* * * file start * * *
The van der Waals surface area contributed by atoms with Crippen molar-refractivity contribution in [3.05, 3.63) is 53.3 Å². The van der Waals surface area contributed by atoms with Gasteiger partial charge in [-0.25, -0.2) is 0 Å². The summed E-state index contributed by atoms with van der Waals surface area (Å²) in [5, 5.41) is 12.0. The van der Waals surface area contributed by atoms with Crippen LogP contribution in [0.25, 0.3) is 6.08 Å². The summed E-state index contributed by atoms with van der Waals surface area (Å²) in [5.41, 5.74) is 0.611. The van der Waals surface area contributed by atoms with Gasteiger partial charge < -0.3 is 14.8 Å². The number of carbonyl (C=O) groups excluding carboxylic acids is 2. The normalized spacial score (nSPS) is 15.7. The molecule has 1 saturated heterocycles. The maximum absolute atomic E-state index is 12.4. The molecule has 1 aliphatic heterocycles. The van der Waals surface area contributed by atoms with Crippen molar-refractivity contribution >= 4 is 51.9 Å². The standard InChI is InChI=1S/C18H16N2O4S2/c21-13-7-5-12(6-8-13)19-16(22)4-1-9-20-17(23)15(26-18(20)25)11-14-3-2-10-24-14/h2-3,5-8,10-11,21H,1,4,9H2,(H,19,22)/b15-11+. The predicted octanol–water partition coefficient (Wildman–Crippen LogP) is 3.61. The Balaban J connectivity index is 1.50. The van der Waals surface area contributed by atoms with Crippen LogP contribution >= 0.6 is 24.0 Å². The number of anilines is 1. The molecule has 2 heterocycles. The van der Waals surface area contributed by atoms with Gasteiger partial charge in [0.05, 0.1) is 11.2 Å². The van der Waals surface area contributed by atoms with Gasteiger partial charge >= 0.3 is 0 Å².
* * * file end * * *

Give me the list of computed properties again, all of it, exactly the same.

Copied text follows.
The van der Waals surface area contributed by atoms with Crippen molar-refractivity contribution in [3.05, 3.63) is 53.3 Å². The van der Waals surface area contributed by atoms with Gasteiger partial charge in [-0.25, -0.2) is 0 Å². The summed E-state index contributed by atoms with van der Waals surface area (Å²) in [5, 5.41) is 12.0. The van der Waals surface area contributed by atoms with Crippen LogP contribution in [0.25, 0.3) is 6.08 Å². The summed E-state index contributed by atoms with van der Waals surface area (Å²) in [5.41, 5.74) is 0.611. The van der Waals surface area contributed by atoms with Gasteiger partial charge < -0.3 is 14.8 Å². The number of carbonyl (C=O) groups excluding carboxylic acids is 2. The normalized spacial score (nSPS) is 15.7. The molecule has 1 saturated heterocycles. The maximum absolute atomic E-state index is 12.4. The molecule has 1 aliphatic heterocycles. The van der Waals surface area contributed by atoms with Crippen molar-refractivity contribution >= 4 is 51.9 Å². The standard InChI is InChI=1S/C18H16N2O4S2/c21-13-7-5-12(6-8-13)19-16(22)4-1-9-20-17(23)15(26-18(20)25)11-14-3-2-10-24-14/h2-3,5-8,10-11,21H,1,4,9H2,(H,19,22)/b15-11+. The predicted octanol–water partition coefficient (Wildman–Crippen LogP) is 3.61. The Balaban J connectivity index is 1.50. The van der Waals surface area contributed by atoms with Crippen LogP contribution >= 0.6 is 24.0 Å². The number of anilines is 1. The molecule has 2 heterocycles. The van der Waals surface area contributed by atoms with Gasteiger partial charge in [0.05, 0.1) is 11.2 Å². The van der Waals surface area contributed by atoms with Gasteiger partial charge >= 0.3 is 0 Å².